Bridge Building and Foraging Efficiency in the Army Ant Eciton b urchellii Daniel Brunelle Department of Ecology and Evolutionary Biology, University of Colorado at Boulder Abstract Efficiency in food transport is vital for all organisms. Eusocial insects are efficient because of decentralized colony control, caste specialization, and unique behaviors. Bridge building in the army ant Eciton burchellii has been widely studied as a mechanism that augment s prey transport efficie ncy. Little data exist on why bridges confer an advantage and how their dimensions facilitate rapid food delivery. It is also less well studied how efficiency on a bridge compares to the average efficiency of ant traffic on transport pathways that do not have ant bridges. Bridg e lengths and widths were recorded and patterns were looked for between bridge dimensions and ant velocity, traffic density, and collision rate as proxies of food transport efficiency Bridges were also compared to non bridge sites and velocity, traffic de nsity, and collision rates were compared between sites. Bridge dimensions were found t o correlate with an increase in all three parameters Non bridge sites had significantly higher velocities and fewer collisions, and thus were more efficient. Larger brid ges confer more efficiency up to the point where too many ants in bridges reduces the potential number of foragers. Areas without bridges were far more efficient than sites with bridges. This is possibly explained by the use of brid ges only in uneven terrain; when compared to uneven terrain with no bridge efficiency may be increased. Resumen La eficiencia en transporte de comida es vital para todos los organismos. Insectos eusociales son eficientes por algunas razones como control descentralizado de l a colonia, especializacin de las castas, y comportamientos nicos. Han estudiando bastante construyendo puentes en la hormiga arriera Eciton burchellii como un mecanismo de aumentacin del transporte de la presa. Pocos datos existen por las razones que lo s puentes son ventajas por la colonia y como los dimensiones del puente permiten que la comida esta movido ms rpido al nido. Tampoco est estudiado como la eficiencia en un puente compara a la eficiencia en una columna normal sin puente. Los largos y anc hos de los puentes estaban medidos y miraba patrones entre los dimensiones del puente y la velocidad d e las hormigas, densidad del tr fico de las hormigas, y colisiones entre hormigas como ejemplos de eficiencia de transporte de comida. Tambin, los puente s estaban comparado s a sitios sin puentes, comparando velocidad, densidad de trfico, y colisiones La s dimensiones de los puentes mostraron una correlacin positivamente con los tres parmetros. Los sitios sin puentes tenan velocidades ms altas con meno s colisio nes, y por estas razones eran ms eficientes. Los puentes ms largos son m s eficientes hasta el punto donde hay bastantes hormigas en el puente que reduzca el n mero potencial de hormigas forraj eando. Zonas sin puentes eran m s eficientes que sit ios con puentes. Una explicacin es que los puentes estn usado s solamente en terrenos desiguales; si hacemos un a comparacin a terreno desigual sin puentes, es posibl e que eficiencia pueda ser aumentado.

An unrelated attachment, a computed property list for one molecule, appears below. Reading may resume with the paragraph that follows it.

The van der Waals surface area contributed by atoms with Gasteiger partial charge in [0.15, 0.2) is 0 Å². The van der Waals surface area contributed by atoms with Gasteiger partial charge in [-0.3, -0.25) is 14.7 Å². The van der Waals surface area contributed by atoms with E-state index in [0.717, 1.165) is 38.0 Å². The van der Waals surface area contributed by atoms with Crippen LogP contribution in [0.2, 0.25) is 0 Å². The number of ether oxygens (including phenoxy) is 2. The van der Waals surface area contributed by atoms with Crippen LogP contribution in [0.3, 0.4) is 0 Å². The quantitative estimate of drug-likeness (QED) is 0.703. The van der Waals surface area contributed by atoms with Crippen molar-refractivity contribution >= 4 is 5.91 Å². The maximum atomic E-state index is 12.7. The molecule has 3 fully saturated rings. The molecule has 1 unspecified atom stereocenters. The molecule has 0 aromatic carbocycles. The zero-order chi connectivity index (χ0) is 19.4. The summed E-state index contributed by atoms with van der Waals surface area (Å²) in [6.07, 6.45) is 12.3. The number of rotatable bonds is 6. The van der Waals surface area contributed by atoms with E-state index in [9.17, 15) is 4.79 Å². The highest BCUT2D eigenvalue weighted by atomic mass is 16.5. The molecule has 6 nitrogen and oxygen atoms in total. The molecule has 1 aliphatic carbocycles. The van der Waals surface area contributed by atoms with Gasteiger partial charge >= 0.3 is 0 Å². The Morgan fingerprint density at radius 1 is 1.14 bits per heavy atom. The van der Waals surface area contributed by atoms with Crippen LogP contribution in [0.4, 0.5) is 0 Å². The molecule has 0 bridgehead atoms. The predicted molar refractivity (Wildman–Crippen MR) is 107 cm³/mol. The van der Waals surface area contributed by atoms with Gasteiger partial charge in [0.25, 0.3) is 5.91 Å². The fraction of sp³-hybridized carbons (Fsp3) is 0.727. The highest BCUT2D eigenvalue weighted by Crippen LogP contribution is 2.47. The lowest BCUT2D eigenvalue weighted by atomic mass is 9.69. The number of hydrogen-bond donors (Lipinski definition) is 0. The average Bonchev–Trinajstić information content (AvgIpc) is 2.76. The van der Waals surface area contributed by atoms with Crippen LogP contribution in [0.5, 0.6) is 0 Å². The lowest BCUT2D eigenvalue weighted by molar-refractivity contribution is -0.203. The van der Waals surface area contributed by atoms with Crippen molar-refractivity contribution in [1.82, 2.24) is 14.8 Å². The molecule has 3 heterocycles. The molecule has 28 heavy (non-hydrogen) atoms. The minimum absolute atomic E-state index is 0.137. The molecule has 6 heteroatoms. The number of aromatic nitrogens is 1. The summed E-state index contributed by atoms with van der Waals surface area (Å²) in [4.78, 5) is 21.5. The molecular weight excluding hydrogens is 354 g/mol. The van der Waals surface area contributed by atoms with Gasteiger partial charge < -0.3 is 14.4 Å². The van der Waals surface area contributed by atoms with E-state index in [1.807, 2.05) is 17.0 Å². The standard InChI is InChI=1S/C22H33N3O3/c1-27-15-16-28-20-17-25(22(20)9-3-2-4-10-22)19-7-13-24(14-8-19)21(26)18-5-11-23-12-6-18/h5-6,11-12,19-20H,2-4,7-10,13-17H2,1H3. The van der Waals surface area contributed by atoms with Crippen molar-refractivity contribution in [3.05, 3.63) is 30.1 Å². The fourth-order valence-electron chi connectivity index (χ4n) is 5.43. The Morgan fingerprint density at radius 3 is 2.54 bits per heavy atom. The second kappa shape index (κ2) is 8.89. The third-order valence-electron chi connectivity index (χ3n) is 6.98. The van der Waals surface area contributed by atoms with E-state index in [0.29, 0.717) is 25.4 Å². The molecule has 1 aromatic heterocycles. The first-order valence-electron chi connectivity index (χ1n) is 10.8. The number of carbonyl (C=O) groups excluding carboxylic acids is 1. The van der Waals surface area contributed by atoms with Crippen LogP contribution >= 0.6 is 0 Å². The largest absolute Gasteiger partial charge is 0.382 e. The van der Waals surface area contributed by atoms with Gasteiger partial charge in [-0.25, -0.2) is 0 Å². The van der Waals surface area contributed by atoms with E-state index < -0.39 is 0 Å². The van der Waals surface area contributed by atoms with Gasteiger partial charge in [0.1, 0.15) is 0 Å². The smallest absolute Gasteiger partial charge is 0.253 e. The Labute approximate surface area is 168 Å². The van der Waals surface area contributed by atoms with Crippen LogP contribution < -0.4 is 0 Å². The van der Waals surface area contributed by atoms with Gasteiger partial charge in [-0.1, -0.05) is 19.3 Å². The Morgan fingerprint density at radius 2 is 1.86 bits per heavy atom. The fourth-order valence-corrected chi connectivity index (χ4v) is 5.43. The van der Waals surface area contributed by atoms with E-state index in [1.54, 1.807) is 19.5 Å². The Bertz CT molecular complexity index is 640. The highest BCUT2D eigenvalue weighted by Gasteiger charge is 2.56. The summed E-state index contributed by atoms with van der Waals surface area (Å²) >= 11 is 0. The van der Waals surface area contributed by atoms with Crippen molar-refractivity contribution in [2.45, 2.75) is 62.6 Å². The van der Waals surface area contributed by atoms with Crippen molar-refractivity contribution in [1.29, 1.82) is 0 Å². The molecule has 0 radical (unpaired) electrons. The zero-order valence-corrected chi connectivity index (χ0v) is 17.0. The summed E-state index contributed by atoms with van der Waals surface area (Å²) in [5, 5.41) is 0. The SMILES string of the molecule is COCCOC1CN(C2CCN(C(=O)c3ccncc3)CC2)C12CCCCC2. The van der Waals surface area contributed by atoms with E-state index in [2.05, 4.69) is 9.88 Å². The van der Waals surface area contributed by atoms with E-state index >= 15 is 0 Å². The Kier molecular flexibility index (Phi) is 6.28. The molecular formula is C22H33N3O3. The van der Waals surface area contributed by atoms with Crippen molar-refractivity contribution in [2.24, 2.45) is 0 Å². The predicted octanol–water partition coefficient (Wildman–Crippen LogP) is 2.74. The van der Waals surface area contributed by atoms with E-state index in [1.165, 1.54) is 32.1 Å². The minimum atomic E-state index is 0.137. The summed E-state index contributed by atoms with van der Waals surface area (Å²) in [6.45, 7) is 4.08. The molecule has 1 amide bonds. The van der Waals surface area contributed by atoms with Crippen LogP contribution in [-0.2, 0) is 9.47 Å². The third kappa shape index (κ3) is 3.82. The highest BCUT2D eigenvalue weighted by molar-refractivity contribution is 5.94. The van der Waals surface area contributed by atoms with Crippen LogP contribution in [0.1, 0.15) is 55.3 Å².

Introduction Efficiency is the keystone of a successful species. Optimizing energy use is important across all taxa and plays a central role in natural selection. It is thus both a driving force and a result of specialization and evolution. Suboptimal resource use redu ces fitness and lowers competitive ability against other species and conspecifics. Food harvesti ng is one of the most fundamental actions that all organisms do; the behavior of food energy intake should be specialized to be as efficient as possible, gaining the most amount of food energy for the least amount of time spent foraging (Pyke et al. 1977). This is known as optimal foraging theory. Eusocial insect colony interactions are fundamentally complex with emergent properties that arise from selectiv e pressure to act efficiently both for overall specialization and optimal foraging in general There is a correlation between behavioral specialization and colony size, as well as intra colonial conflict and colony size (Anderson and McShea 2001) and col onies with fewer conflicts should be more efficient at foraging Fewer conflicts allow for more individuality in the actions of the workers. Simple individual interactions happening at the same time is one of the characteristics of complex insect societies, where control becomes decentralized. F or example different large scale patterns in movement can be driven by the same individual actions (Deneubourg and Goss 1989). Allelomimesis, or imita ting a neighboring conspecific, is a self perpetuating p rocess that raises the decision of one individual to a colony sized reaction (Deneubourg and Goss 1989) If there is a strong tre nd in individual reactions, the entire group will quickly be galvanized to one task. Ants, for example, must constantly forage in order to su stain the ir colony, and r andom food searching leads on a greater scale to directional hunting (Couzin and Franks 2003) which increases the success of finding food due to higher recruitment Foraging efficiency is important to ants because th eir bodies are not as derived for movement as more recently evolved taxa. Hurlbert et al. (2008) calculated that ants run slower than expected for their size; c ompared to small mammals, they have less efficient locomotion, so to support an entire colony they must find other ways to be efficient foragers than just selecting for speed One of the most widely studied predatory ant species that uses highly specialized foraging behaviors is the army ant Eciton burchellii (Formicidae: Ecitoninae) Eciton burch ellii is an obligate nomadic predator with central foraging tendencies ( i.e. they bring all prey back to the bivouac instead of eating it immediately) that hunts in a straight line from the bivouac in a swarm often over 5 m wide between dawn and dusk bringing in about 30,000 prey items from up to 105 m away on an average raid (Franks 1982 ). Their life cycle consists of a 20 day stationary period, where they hunt in a radial pattern from the bivouac, and a 15 day nomadic phase, where the bivouac moves i (Franks and Fletcher 1983 ) Each swarm uses about one third of the colony (Franks and Fletcher 1983), with an average colony consisting of up to 700,000 workers (Franks 1985; Powell and Franks 2006) F ood is brought back f rom the swarm to the bivouac via a single pathway, or column which always links the swarm to the bivouac (Powell and Franks 2007) When a worker has brought foot back to the bivouac, it returns to the swarm front to continue hunting. Each facet of their h unting behavior requires extreme energy input and organization; efficiency is vital for the success of their lifestyle. E. burchellii has many different specialized behaviors to increase the efficiency of food transport.